Tucked into the furthest corner of the basement of the Science Engineering Research Building are a lot of computers, 10 guys and one goal that’s out of this world, literally.
“If we want to go farther than the moon, we got to do this,” said Landon Hillyard, a sophomore in mechanical engineering and a member of the Get Away Special club.
The Get Away Special Club, or GAS, was a NASA program designed to let anybody buy space for experiments on space shuttles. It was introduced to USU more than 30 years ago. When the program was announced in 1976, Gil Moore, a former USU professor, personally funded Utah State to send a project into space.
“The space shuttle was new, and they were going to let experiments go up into space,” said Rob Barnett, GAS’s electrical engineering team leader. “(Gil) wrote a check and said ‘I want to buy space for USU.”‘
Since then, GAS has been recognized as a forerunner in space experiments for universities across the country. Barnett said USU has sent more experiments into space than any other school in the nation.
“It gets the school’s name out there. It gets students here,” said Justin Koeln, a senior in mechanical and aerospace engineering and the team tech lead. “We come here because it’s an unique position to do research.
Koeln said at other universities, undergraduates may never have a chance to do applied research like GAS is doing. He said at many schools people have to do research under professors and may not get to do much beside clean labs until their junior or senior years.
“We’re the complete opposite. We’re self-driven and self-educated,” he said. “What you don’t know, you learn.”
Hillyard said, “They’re not doing research that will change the world,” he said. “It gives Utah State swag.”
Iggy Matheson, a sophomore in mechanical engineering, applied to many schools before choosing USU for its research program.
“I went a little crazy in high school in the applications process,” he said. “I had a fixation on what school would help me do research best.”
GAS has been working on a project called FUNBOE 2.0, a new and improved version of the micro-gravity boiling experiment that traveled to a NASA base in Houston last year.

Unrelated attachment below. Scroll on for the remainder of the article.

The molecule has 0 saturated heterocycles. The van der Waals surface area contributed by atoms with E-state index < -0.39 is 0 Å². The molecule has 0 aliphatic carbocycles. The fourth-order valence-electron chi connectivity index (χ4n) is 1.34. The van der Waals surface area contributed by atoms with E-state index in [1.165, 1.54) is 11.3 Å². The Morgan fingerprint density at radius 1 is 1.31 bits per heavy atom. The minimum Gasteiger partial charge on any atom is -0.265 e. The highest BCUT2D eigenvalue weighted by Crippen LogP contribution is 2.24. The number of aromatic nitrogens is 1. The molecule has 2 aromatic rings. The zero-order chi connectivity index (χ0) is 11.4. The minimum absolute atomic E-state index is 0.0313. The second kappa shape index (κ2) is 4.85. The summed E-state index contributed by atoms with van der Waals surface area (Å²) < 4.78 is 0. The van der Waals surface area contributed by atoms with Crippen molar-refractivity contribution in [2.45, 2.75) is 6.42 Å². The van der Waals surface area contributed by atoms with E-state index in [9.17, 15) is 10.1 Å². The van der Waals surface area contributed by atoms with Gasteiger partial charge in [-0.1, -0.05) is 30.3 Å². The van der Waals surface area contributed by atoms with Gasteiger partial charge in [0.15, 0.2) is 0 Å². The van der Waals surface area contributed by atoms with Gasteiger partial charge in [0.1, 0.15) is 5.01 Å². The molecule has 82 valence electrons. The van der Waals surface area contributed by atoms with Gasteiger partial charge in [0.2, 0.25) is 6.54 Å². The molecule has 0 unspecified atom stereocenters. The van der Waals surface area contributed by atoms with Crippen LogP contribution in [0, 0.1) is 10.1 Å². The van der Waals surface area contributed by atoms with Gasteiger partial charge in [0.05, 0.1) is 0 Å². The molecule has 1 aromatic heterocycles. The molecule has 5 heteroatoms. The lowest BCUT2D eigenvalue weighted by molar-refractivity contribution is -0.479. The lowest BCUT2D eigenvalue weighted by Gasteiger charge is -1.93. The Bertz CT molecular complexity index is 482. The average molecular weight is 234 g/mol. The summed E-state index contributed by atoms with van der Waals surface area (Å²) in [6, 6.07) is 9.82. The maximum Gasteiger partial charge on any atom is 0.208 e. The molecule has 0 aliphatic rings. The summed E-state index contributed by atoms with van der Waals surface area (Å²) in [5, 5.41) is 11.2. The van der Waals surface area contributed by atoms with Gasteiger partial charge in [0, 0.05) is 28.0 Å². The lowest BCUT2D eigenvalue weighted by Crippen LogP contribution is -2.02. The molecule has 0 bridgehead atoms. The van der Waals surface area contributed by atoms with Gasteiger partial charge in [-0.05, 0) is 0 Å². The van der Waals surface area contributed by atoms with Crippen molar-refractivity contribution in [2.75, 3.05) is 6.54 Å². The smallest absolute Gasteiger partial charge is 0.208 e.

The experiment, a test to study boiling water and heat transfer in a simulated space environment, took place on a state of the art plane.
“It goes up and down at a 45-degree angle, each period lasting about 30 seconds,” Koeln said “Boiling water is a good way to way to transfer heat on earth. We wondered how would it work transferring in space.”
Ryan Martineau, a sophomore in mechanical and aerospace engineering said by studying the transfer of heat in space, the research can eventually be applied to cooling down microprocessors in computers.
Matheson said the research can also be used to study fuel in spacecrafts, creating opportunities for humans to travel further into space.
“We’re not just crazy student students with petri dishes,” Matineu said.
The club consists of around 20 members, 10 of whom are active.
“We’re a rather small club, but we do large experiments,” Koeln said. “It takes a lot of different skills. We’re mainly undergrad students. We have a couple of advisers in the mechanical engineering and physics departments we talk to, but we’re mostly self-driven.”
Although the majority of the team is engineering majors, they insist the club is open to all departments. “Everybody is welcome to join us. No one is turned away,” Barnett said.
GAS has landed Barnett two jobs. He said it looks great on a resume, and in a volatile field like aerospace, more than a degree is needed to get a job.
Koen said the newest aspect of GAS is an outreach program that has already reached more than 3,000 students in elementary and middle schools around the state. Getting kids excited about math and science, not to mention getting in some bragging rights for USU, has been the start of a very successful program.
“The team is starting to get ambitious with it,” he said.
At the end of a long day of models, chambers, and presentations, Martineau said it’s all worth it.
“Being on the team makes you feel like you’re doing something that can make a difference in the world.”